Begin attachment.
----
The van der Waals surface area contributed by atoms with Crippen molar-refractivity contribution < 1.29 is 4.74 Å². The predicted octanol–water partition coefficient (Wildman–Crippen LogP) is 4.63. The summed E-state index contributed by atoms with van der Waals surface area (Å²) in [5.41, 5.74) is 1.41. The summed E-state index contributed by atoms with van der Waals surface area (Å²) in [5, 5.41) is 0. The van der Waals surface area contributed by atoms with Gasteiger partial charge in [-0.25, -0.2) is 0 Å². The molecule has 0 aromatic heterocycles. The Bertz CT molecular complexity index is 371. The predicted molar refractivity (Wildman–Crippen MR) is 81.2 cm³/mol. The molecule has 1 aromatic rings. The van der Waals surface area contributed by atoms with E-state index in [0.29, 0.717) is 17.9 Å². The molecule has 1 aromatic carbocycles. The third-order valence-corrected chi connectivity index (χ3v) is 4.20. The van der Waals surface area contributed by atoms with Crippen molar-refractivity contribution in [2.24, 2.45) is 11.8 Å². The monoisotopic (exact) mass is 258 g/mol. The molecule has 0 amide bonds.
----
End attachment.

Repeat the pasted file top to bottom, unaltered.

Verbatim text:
The van der Waals surface area contributed by atoms with Crippen molar-refractivity contribution < 1.29 is 4.74 Å². The predicted octanol–water partition coefficient (Wildman–Crippen LogP) is 4.63. The summed E-state index contributed by atoms with van der Waals surface area (Å²) in [5.41, 5.74) is 1.41. The summed E-state index contributed by atoms with van der Waals surface area (Å²) in [5, 5.41) is 0. The van der Waals surface area contributed by atoms with Gasteiger partial charge in [-0.25, -0.2) is 0 Å². The molecule has 0 aromatic heterocycles. The Bertz CT molecular complexity index is 371. The predicted molar refractivity (Wildman–Crippen MR) is 81.2 cm³/mol. The molecule has 1 aromatic rings. The van der Waals surface area contributed by atoms with E-state index in [0.29, 0.717) is 17.9 Å². The molecule has 1 aromatic carbocycles. The third-order valence-corrected chi connectivity index (χ3v) is 4.20. The van der Waals surface area contributed by atoms with Crippen molar-refractivity contribution in [2.24, 2.45) is 11.8 Å². The monoisotopic (exact) mass is 258 g/mol. The molecule has 0 amide bonds.